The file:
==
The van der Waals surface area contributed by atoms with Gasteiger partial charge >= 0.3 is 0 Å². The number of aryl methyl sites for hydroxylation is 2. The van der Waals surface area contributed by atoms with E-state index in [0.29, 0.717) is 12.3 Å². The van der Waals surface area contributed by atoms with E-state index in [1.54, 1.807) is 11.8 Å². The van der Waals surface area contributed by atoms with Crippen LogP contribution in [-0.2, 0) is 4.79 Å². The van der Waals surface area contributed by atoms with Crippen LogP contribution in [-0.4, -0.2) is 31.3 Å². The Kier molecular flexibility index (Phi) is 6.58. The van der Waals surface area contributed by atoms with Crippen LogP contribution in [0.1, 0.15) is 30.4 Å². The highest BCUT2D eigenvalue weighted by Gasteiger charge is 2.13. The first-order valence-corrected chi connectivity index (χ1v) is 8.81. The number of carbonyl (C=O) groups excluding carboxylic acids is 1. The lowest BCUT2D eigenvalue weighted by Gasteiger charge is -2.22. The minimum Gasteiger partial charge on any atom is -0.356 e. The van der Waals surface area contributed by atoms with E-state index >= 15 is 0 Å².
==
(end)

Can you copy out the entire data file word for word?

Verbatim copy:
The van der Waals surface area contributed by atoms with Gasteiger partial charge >= 0.3 is 0 Å². The number of aryl methyl sites for hydroxylation is 2. The van der Waals surface area contributed by atoms with E-state index in [0.29, 0.717) is 12.3 Å². The van der Waals surface area contributed by atoms with E-state index in [1.54, 1.807) is 11.8 Å². The van der Waals surface area contributed by atoms with Crippen LogP contribution in [-0.2, 0) is 4.79 Å². The van der Waals surface area contributed by atoms with Crippen LogP contribution in [-0.4, -0.2) is 31.3 Å². The Kier molecular flexibility index (Phi) is 6.58. The van der Waals surface area contributed by atoms with Crippen LogP contribution in [0.1, 0.15) is 30.4 Å². The highest BCUT2D eigenvalue weighted by Gasteiger charge is 2.13. The first-order valence-corrected chi connectivity index (χ1v) is 8.81. The number of carbonyl (C=O) groups excluding carboxylic acids is 1. The lowest BCUT2D eigenvalue weighted by Gasteiger charge is -2.22. The minimum Gasteiger partial charge on any atom is -0.356 e. The van der Waals surface area contributed by atoms with E-state index >= 15 is 0 Å².